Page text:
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Opinion: Washington’s COVID-19 Alert App Is Promising

Washington's long-awaited COVID-19 notification app WA Notify was launched on Monday by the state's Department of Health, and iPhone users were sent a message asking them to opt in or out by toggling a switch.

by The News Tribune Editorial Board / December 3, 2020
ASSOCIATED PRESS

(TNS) — Washington's long-awaited COVID-19 notification app called WA Notify was launched on Monday by the state's Department of Health. State iPhone users were sent a message asking them to opt in or out by toggling a switch. Android users can download the state's app through Google Play.

Within 24 hours of WA Notify's launch, over 700,000 tech-savvy Washingtonians signed on. DOH spokesperson  Amy Reynolds  told a member of the Editorial Board the robust response is encouraging.

As with any health-care intervention, we expect high safety-standards and privacy protections, and the state's exposure notification app guarantees both. The free app designed by Google and Apple engineers is voluntary; users are anonymous, and they can opt out anytime.

We say "sign up."

Given the high volume of coronavirus infections, we support any tool that helps identify and isolate folks who may have been exposed. The more people who use the notification app, the more effective it will be.

The concept is simple: The app uses radio-frequency technology, better known as Bluetooth. When a phone has been in close proximity with another phone, that phone will be alerted if it's been within 10 feet of an infected person for more than 15 minutes.

Anonymous data is used all the time for routine and helpful purposes. How do you think Google and Apple maps know there's a traffic jam on the I-5? Anonymous data saves us from being late; now it can help save us from being a super spreader or ending up in the hospital.

Individuals infected with COVID-19 can be asymptomatic two to five days before they notice symptoms. This means they go out shopping, or share air with folks in restaurants without knowing they are spreading the disease.

Within 24 hours of a user testing positive for COVID-19, WA Notify will send instructions on how to enter a verification code which alerts other phones. All of this is done anonymously. The state's Department of Health never registers names, records or stores information.

This kind of notification technology is being used in over 30 countries. Washington is among a dozen or more states to adopt it. Studies conducted by Oxford, Stanford and Google show a 15 percent participation rate could reduce infection rates by 11 percent and deaths by 15 percent.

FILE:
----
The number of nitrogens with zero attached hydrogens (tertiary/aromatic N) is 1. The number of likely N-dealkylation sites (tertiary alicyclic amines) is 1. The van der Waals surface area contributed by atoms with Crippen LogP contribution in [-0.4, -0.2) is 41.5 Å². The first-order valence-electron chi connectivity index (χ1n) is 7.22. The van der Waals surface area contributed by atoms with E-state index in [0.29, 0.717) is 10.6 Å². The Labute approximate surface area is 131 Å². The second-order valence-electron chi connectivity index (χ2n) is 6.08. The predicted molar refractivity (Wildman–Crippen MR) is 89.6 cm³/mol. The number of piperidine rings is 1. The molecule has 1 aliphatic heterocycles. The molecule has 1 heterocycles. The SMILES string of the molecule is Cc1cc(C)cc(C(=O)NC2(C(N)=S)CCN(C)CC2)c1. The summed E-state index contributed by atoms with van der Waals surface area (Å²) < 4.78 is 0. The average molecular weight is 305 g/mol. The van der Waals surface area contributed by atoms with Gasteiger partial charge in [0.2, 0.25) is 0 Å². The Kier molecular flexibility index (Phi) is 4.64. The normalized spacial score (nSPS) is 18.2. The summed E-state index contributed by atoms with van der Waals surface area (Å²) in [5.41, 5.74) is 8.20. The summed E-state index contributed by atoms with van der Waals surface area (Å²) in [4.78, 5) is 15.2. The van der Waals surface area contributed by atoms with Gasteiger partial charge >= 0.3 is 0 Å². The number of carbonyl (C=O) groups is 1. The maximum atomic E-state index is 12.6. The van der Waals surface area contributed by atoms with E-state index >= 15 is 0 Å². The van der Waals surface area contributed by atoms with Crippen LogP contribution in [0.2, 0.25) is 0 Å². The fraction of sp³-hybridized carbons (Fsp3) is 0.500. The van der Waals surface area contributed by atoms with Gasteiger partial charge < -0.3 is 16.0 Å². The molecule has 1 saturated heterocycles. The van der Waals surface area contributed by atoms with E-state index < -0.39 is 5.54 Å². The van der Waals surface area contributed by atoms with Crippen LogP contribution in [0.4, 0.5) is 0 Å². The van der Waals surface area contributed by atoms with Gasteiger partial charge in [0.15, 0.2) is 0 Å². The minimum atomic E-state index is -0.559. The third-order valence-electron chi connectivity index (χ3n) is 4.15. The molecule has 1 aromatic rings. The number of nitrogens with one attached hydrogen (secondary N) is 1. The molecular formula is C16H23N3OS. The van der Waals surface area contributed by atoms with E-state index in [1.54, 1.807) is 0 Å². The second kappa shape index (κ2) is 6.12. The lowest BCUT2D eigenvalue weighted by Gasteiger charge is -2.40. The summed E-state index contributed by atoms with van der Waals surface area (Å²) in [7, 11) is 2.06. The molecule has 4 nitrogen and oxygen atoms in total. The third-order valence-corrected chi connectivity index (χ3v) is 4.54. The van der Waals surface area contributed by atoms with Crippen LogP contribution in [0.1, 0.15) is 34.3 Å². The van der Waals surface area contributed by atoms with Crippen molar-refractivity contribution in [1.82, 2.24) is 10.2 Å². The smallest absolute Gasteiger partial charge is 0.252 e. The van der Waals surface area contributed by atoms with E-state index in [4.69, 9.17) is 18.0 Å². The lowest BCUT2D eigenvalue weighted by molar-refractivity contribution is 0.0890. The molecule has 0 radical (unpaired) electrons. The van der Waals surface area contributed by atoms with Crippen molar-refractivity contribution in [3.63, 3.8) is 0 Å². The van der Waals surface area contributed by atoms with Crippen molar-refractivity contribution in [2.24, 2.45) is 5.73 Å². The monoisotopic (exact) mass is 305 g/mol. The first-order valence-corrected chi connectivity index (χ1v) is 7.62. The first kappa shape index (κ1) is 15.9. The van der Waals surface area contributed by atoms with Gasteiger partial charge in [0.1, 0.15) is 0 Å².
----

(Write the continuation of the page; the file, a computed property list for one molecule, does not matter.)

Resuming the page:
The uphill climb is convincing sceptics that WA Notify is safe to use.

And that's where the app's 18 member oversight committee comes in. Members include the Washington State Chief Information Security Officer, Washington State Chief Privacy Officer, Associate Dean from the University of Washington School of Public Health and many other stakeholders.

Their credentials should assure folks this tracing app isn't some "government surveillance conspiracy," as told by some on Twitter; neither is it an invasion of privacy. Phones are assigned randomized pin numbers; names are not attached.

As  Lacy FehrenbachWashington's Department of Health's deputy secretary for COVID-19 response said in a press statement, "We want the public to know that WA Notify doesn't need to know who you are or where you go in order to work."

Health officials and politicians promise a vaccine in the coming weeks, and that day can't come soon enough, but we'll still need coordinated attacks on the virus like mask wearing, social distancing, hand washing, improved rapid turnaround testing, contact tracing, and, yes, technologies like WA Notify. ;

Healthcare workers across the state are asking for our help. They're standing at the bedsides of COVID-19 patients and comforting families of lost loved ones. We have to deploy every weapon in our arsenal, and right now, WA Notify is one more tool to slow down the cycle of transmission.

(c)2020 The News Tribune (Tacoma, Wash.) Distributed by Tribune Content Agency, LLC.

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